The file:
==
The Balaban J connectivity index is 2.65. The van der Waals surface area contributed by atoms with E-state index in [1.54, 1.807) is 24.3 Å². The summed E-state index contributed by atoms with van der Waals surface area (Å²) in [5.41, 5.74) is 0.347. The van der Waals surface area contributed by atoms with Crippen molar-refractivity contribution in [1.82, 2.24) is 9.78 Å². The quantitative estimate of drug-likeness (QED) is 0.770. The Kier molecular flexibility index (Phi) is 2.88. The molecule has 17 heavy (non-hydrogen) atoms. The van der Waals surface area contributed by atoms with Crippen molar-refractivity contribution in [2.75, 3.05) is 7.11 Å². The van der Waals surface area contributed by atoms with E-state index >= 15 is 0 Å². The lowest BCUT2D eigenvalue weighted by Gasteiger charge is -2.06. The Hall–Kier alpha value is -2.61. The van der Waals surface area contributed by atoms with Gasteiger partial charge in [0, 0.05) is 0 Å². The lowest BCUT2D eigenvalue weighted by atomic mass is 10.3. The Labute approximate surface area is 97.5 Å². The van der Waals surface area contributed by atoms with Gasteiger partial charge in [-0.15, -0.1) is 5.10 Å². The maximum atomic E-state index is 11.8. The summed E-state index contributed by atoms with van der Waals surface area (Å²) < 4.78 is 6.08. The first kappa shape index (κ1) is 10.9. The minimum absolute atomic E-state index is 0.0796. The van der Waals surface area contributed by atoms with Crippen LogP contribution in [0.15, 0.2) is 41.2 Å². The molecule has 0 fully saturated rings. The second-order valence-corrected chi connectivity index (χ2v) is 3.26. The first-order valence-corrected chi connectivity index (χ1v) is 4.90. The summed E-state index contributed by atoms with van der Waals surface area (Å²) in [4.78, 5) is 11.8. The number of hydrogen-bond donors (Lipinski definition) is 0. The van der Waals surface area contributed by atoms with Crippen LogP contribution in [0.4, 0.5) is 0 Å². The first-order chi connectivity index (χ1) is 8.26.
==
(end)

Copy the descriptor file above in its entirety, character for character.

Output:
The Balaban J connectivity index is 2.65. The van der Waals surface area contributed by atoms with E-state index in [1.54, 1.807) is 24.3 Å². The summed E-state index contributed by atoms with van der Waals surface area (Å²) in [5.41, 5.74) is 0.347. The van der Waals surface area contributed by atoms with Crippen molar-refractivity contribution in [1.82, 2.24) is 9.78 Å². The quantitative estimate of drug-likeness (QED) is 0.770. The Kier molecular flexibility index (Phi) is 2.88. The molecule has 17 heavy (non-hydrogen) atoms. The van der Waals surface area contributed by atoms with Crippen molar-refractivity contribution in [2.75, 3.05) is 7.11 Å². The van der Waals surface area contributed by atoms with E-state index >= 15 is 0 Å². The lowest BCUT2D eigenvalue weighted by Gasteiger charge is -2.06. The Hall–Kier alpha value is -2.61. The van der Waals surface area contributed by atoms with Gasteiger partial charge in [0, 0.05) is 0 Å². The lowest BCUT2D eigenvalue weighted by atomic mass is 10.3. The Labute approximate surface area is 97.5 Å². The van der Waals surface area contributed by atoms with Gasteiger partial charge in [-0.15, -0.1) is 5.10 Å². The maximum atomic E-state index is 11.8. The summed E-state index contributed by atoms with van der Waals surface area (Å²) < 4.78 is 6.08. The first kappa shape index (κ1) is 10.9. The minimum absolute atomic E-state index is 0.0796. The van der Waals surface area contributed by atoms with Crippen LogP contribution in [0.15, 0.2) is 41.2 Å². The molecule has 0 fully saturated rings. The second-order valence-corrected chi connectivity index (χ2v) is 3.26. The first-order valence-corrected chi connectivity index (χ1v) is 4.90. The summed E-state index contributed by atoms with van der Waals surface area (Å²) in [4.78, 5) is 11.8. The number of hydrogen-bond donors (Lipinski definition) is 0. The van der Waals surface area contributed by atoms with Crippen LogP contribution in [0.4, 0.5) is 0 Å². The first-order chi connectivity index (χ1) is 8.26.